Made in Wales 🏴󠁧󠁢󠁷󠁬󠁳󠁿
Discuss a project
April 25, 2024

Meet Holly, the newest member of our herd

Jen Burns
Jen Burns

Holly, who recently joined us as Marketing Manager, isn’t at all afraid to get stuck into a project, whether it’s planning a national campaign or knitting what she calls a ‘crazy lockdown cardigan’. 

Here, she talks about what needs changing in the creative industries, how she’s supporting the next generation of writers and her love of Bridget Jones’s Diary.

Tell us a bit about your career.

I used to teach knitting, crochet, macramé and sewing classes at Lark Design Make when I was still in uni. While I was there, I started doing their social media, website updates, newsletters and other bits and bobs. 

And I really enjoyed it. So, when I finished uni, I got onto the Cardiff Students’ Union marketing graduate scheme. I was doing a mix of everything there: social media – mainly Instagram and TikTok – and then a lot of planning campaigns, copywriting and doing photoshoots and videos as well. 

With socials, I like that you can tailor posts to an audience, and there’s a lot of freedom with what you can do. You can be a lot more creative than people realise – you can go in a lot of different directions with it, and link it to something that doesn’t even seem all that relevant.

I finished the graduate scheme on the Friday, and then I started at Blue Stag on the Monday. I wanted to come straight in. 

How are you finding it so far?

My role here is really varied, which keeps it exciting. Largely, I’m involved with a lot of project management, campaign and project planning, meeting clients, writing copy and sourcing anything from images to promotional materials. But I’ve also been doing all sorts of new things, such as hiring actors and speaking at events. 

I’m really enjoying the fact that everything I work on here feels really worthwhile – no matter how little the job – because the projects and the clients are so lovely.  

I’m grateful to have the opportunity to have these experiences. It’s a positive contribution to the community, and I feel really rewarded by working on every single campaign. 

It makes you feel like you’re getting up and going to work for a good reason, then.

Exactly. I think that’s important, isn’t it, to feel like you’re actually contributing to the world? 

Tell me about some of the projects you’ve worked on recently.

I’m working on a period campaign, trying to dispel shame and promote positivity and empowerment within young people of all genders. 

I’m also really enjoying being involved with Taith’s video production, and am excited to visit some of their grant recipients for upcoming case studies. They’re such an impactful organisation to communities across Wales.

I also recently worked on the campaign video for #NotTheOne, which just launched. I supported two young writers, recruited through our Takeaway project, who created the script for it. I helped them build their storyline, supporting their writing processes and giving them feedback. 

I also directed them to the right places, so they could gain inspiration for their script and make it more in line with what the client was expecting.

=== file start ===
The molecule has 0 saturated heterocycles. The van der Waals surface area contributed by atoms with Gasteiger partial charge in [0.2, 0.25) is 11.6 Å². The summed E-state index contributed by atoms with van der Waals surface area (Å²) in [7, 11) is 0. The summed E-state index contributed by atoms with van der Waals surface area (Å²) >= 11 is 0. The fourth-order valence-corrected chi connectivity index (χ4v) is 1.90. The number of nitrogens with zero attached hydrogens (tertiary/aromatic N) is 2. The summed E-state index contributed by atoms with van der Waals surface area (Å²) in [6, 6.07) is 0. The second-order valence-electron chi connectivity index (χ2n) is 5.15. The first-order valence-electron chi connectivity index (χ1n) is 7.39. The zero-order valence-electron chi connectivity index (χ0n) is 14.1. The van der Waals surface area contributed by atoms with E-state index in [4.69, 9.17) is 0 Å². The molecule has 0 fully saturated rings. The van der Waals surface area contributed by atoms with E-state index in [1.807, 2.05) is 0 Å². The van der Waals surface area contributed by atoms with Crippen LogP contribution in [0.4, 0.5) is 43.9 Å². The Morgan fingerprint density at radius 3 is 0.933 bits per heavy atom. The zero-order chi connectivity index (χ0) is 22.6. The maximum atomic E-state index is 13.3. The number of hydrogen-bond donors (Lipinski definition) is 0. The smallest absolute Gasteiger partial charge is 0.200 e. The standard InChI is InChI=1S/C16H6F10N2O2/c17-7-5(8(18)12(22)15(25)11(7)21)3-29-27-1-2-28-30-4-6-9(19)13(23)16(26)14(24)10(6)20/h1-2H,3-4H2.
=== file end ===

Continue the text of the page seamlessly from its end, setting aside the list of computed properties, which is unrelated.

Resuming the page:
Organising the actors for the video was a bit of a challenge, particularly because we had to do it on quite a quick timescale. 

And are you one of those people who enjoys working under that sort of pressure?

I like a bit of both, to be honest. I enjoy things going very smoothly when that’s possible. But when it’s not possible, as long as it all comes together in the end, it’s fine. I’m happy to feed off the pressure of it all. You’ve got to smile through it. If I stop smiling, it all goes wrong.

What needs changing in the creative industries?

I don’t think many people have the opportunity to go into a creative career, and I do think that’s a problem. 

It means that a lot of ideas are probably shut down before they even begin, because if you don’t have that representation in the field, then you’re not going to get the representation in the output. 

I think it’s really important for people to represent themselves, rather than their perspective being added in by someone else as an afterthought. 

I know you studied English literature. Any favourite books?

I like a lot of different kinds of genres, and I think it’s really important to read a wide variety of books so that you get those different perspectives. 

One of my favourite writers is Helen Fielding. She’s a very funny writer, and I think it’s very clever how she wrote these books, because they’re relatable for people now, not just in the 90s. 

I actually wrote my dissertation based on Bridget Jones’s Diary – how the idea of ‘chick flicks’ and ‘chick lit’ are all devaluing the female experience, and how by devaluing them, you’re devaluing women on several different levels. 

I heard you love crocheting and knitting. What kind of things do you make?

I picked up knitting in the first lockdown, but I’d been crocheting for a while before that. I’ve made blankets, vests and this [shows me a photo on her phone].

I call it ‘my crazy lockdown cardigan’ – it’s a multicoloured rainbow with massive puff bell sleeves.

I love it. Sometimes you just want to switch your brain off in the evening, and knitting’s good for that. It also stops you going on your phone, which is really good. So I’m a big advocate for knitting.

Dan Sargent

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    There’s a rustle in the Welsh woods that has been whispered about for generations. They believe it to be Blue. They say it’s not sasquatch, but Stag. All that’s been spotted is the odd antler in the overgrowth or hoofprint on the forest floor.

    We’ve taken matters into our own hands and set up a series of cameras to try and locate Seb the Stag for ourselves. Brave visitor, can you help us in our quest to unravel the mystery and marvel at the myth?

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